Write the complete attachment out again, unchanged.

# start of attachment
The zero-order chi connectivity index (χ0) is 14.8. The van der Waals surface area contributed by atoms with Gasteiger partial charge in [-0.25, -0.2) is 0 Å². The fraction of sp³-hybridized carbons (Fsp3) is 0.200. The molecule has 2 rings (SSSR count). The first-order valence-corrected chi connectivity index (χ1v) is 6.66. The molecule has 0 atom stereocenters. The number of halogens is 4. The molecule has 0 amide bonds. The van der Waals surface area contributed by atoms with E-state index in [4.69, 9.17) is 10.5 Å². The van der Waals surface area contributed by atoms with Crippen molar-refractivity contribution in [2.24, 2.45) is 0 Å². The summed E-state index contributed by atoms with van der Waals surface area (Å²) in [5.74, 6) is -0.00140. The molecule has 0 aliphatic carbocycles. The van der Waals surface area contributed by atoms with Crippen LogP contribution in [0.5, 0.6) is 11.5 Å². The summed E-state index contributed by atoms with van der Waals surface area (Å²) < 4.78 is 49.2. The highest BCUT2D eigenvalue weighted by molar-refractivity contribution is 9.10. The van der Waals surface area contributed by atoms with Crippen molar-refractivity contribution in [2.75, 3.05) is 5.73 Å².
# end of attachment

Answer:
The zero-order chi connectivity index (χ0) is 14.8. The van der Waals surface area contributed by atoms with Gasteiger partial charge in [-0.25, -0.2) is 0 Å². The fraction of sp³-hybridized carbons (Fsp3) is 0.200. The molecule has 2 rings (SSSR count). The first-order valence-corrected chi connectivity index (χ1v) is 6.66. The molecule has 0 atom stereocenters. The number of halogens is 4. The molecule has 0 amide bonds. The van der Waals surface area contributed by atoms with E-state index in [4.69, 9.17) is 10.5 Å². The van der Waals surface area contributed by atoms with Crippen molar-refractivity contribution in [2.24, 2.45) is 0 Å². The summed E-state index contributed by atoms with van der Waals surface area (Å²) in [5.74, 6) is -0.00140. The molecule has 0 aliphatic carbocycles. The van der Waals surface area contributed by atoms with Crippen LogP contribution in [0.5, 0.6) is 11.5 Å². The summed E-state index contributed by atoms with van der Waals surface area (Å²) < 4.78 is 49.2. The highest BCUT2D eigenvalue weighted by molar-refractivity contribution is 9.10. The van der Waals surface area contributed by atoms with Crippen molar-refractivity contribution in [2.75, 3.05) is 5.73 Å².